In millions of homes around the country, people live in distress. From the notorious ÔÇśface me I face you' buildings in city slums to properties running into millions of Naira, the experience is the same. Without air conditioning, most Nigerian homes are a nightmare, whether they are designed by your neighbourhood draughtsman or a highbrow firm of architects. Indeed, we are all prisoners by design.
After decades of architectural practice in Nigeria, nothing much has changed in the way we build? Concrete blocks piled on concrete blocks, a roof, fittings and ÔÇśyara', we have a house. Yes a house, but not a home. A home is much more than mere concrete blocks and a roof. A home is a total concept, which according to one expert, ÔÇśtakes into account the complex and dynamic interactions between a building and its environment, among a building's energy systems, and between a building and its occupants.' Therefore, architects must look beyond mere eye catching aesthetics in building homes and other structures.
Nigeria is a hot and humid country. In the north, temperature swing between 6 and 44 degrees centigrade while in the south it could be between 23 and 32 degrees. Yet our architects, including the best in the country, continue to design and supervise the building of structures without sparing a thought about aeration, natural lighting and thermal mechanics. Nigeria now suffers from the ternary problem of lack of enough housing stock (over 12 million in deficit), substandard housing stock and dysfunctional housing stock.
The current trend around the world is to build structures that make economic and environmental sense. In Europe and North America, architects, driven by the rising cost of energy, global warming and better quality of life for the world's population are working tirelessly on new frontiers in structural designs.
In the United States of America, the Department of Energy collaborates with builders to ensure that new residential and commercial properties include prescribed energy efficiency standards. Some homes have already cut their energy needs from the national grids by as much as 40-60%. A few have achieved 100%. In some American states, you get tax rebates if you build with certain material such as solar panels. The same thing is going on in Europe.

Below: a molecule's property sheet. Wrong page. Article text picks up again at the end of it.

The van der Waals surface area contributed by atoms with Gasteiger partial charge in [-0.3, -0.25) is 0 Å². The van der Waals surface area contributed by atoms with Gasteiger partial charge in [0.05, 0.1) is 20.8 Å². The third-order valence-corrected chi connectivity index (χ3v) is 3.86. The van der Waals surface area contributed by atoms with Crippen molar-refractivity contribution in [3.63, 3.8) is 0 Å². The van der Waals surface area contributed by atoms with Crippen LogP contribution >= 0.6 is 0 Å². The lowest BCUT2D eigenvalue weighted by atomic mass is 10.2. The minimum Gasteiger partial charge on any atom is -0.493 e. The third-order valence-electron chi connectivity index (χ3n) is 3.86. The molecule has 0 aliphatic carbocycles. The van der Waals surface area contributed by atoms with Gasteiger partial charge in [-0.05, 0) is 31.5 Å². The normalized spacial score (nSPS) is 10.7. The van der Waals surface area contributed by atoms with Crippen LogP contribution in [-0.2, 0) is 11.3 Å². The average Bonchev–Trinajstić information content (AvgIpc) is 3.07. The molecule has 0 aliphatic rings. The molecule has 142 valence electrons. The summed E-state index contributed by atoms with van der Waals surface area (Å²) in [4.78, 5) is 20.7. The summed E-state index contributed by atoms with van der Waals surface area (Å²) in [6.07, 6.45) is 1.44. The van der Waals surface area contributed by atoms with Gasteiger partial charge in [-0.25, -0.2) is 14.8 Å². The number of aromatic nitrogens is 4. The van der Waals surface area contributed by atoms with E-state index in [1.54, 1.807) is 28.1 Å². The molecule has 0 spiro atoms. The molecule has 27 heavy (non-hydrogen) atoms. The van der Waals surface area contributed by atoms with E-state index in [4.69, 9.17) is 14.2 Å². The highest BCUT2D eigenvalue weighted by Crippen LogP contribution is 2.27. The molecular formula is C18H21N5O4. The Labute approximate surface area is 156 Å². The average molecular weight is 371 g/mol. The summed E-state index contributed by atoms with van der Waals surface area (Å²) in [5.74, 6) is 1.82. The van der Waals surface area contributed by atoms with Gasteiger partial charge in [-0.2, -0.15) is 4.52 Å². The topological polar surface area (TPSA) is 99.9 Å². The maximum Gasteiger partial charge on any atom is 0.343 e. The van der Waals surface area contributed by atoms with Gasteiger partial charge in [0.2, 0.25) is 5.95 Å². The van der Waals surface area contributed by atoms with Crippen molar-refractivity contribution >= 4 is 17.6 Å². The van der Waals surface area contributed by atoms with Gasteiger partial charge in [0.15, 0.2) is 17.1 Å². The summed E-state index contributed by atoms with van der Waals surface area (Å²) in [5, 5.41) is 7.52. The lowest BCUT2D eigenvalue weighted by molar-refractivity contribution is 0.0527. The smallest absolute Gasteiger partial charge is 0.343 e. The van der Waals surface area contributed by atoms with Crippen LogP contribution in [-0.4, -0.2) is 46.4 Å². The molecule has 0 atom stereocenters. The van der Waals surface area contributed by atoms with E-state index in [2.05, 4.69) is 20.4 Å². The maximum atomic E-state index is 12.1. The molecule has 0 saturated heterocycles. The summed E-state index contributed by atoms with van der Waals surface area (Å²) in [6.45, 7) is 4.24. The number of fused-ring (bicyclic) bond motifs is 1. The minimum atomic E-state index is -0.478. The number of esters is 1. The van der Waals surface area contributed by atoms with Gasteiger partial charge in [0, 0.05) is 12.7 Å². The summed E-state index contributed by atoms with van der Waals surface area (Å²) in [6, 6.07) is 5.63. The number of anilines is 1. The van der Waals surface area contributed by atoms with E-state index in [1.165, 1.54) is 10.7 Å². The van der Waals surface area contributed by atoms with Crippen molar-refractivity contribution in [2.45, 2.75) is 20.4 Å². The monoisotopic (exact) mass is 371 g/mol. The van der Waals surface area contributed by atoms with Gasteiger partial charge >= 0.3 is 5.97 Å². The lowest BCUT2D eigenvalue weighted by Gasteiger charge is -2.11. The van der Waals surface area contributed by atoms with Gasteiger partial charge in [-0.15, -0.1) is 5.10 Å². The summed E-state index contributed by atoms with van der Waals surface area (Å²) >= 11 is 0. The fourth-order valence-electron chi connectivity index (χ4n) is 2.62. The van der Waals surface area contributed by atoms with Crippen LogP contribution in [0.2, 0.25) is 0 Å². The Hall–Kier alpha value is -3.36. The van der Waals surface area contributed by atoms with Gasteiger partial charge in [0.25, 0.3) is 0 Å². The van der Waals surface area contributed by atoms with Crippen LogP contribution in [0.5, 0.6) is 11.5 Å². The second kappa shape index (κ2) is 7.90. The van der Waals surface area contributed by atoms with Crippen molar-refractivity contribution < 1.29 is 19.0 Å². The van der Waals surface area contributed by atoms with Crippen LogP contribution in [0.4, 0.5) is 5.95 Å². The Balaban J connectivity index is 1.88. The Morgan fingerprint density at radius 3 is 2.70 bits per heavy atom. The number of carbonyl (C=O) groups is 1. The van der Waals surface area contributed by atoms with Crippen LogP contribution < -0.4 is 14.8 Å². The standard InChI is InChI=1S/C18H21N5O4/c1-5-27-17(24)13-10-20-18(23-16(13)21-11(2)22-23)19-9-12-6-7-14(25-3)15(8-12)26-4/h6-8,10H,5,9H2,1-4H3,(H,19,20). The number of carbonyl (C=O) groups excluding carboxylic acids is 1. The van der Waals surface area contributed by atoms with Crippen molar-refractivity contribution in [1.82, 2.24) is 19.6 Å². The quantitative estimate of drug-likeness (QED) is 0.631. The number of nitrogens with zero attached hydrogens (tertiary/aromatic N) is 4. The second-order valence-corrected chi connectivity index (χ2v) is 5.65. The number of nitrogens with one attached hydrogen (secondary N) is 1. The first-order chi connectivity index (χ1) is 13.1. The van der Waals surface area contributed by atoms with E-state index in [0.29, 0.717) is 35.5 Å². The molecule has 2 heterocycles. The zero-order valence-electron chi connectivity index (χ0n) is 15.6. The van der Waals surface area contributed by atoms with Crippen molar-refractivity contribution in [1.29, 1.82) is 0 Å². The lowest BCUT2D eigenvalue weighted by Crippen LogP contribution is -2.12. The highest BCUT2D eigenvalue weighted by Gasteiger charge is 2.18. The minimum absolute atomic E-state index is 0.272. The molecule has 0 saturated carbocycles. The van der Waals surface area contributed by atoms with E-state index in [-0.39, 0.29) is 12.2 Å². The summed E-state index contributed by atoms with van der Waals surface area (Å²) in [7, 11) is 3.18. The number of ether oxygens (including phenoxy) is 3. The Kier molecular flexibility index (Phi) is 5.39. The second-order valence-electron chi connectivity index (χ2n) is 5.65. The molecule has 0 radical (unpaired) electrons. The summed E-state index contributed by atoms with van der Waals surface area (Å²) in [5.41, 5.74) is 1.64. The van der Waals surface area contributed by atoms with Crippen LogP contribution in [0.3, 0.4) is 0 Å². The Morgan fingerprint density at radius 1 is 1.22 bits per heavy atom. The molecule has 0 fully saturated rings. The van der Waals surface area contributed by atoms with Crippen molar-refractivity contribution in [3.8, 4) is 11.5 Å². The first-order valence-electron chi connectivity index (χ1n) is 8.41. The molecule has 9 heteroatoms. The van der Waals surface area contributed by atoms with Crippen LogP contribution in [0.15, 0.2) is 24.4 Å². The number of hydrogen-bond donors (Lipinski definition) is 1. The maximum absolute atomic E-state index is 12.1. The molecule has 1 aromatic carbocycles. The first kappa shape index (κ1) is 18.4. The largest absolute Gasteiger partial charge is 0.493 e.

What is even more interesting in this new thinking in designing is that it is not all about complex computer modelling. There is a lot of commonsense thinking involved. For instance, in Nigeria, our architects can simply begin by redesigning the side of a building that picks up much of the rays of the sun from early morning to mid afternoon. The windows on that side can have larger overhangs to prevent sun rays having direct access to our bedrooms. This can be reinforced with trees that provide shades.
While this may appear simplistic, it works well towards reducing the amount of heat that gets into a property. However, when the simple techniques are combined with more sophisticated ones (such as those simulated with computers) the effect is usually impressive as shown in the documentary on how the Beijing 2008 Olympics main stadium was built.
Besides, concrete blocks have outlived their usefulness. Modern techniques are gravitating towards other kinds of building material, such as aerated blocks, galvanised steel wire lattice, polystyrene (insulators) and other lighter materials that are tough, fire proof and better heat and sound insulators.
As the British would say, a man's house is his castle. Our architects must be more creative and move away from the conventional way of building our homes. Lecturers in architecture departments in our universities must confront their students with daring assignments, away from the common place and uninspiring final year projects. Research is the key. True national development emanates from relentless research aimed at unravelling the problems that are specific to our country. Revelling in ancient text book theories or traditional concepts restrains us to the past while the rest of the world zooms to the next new phenomenon.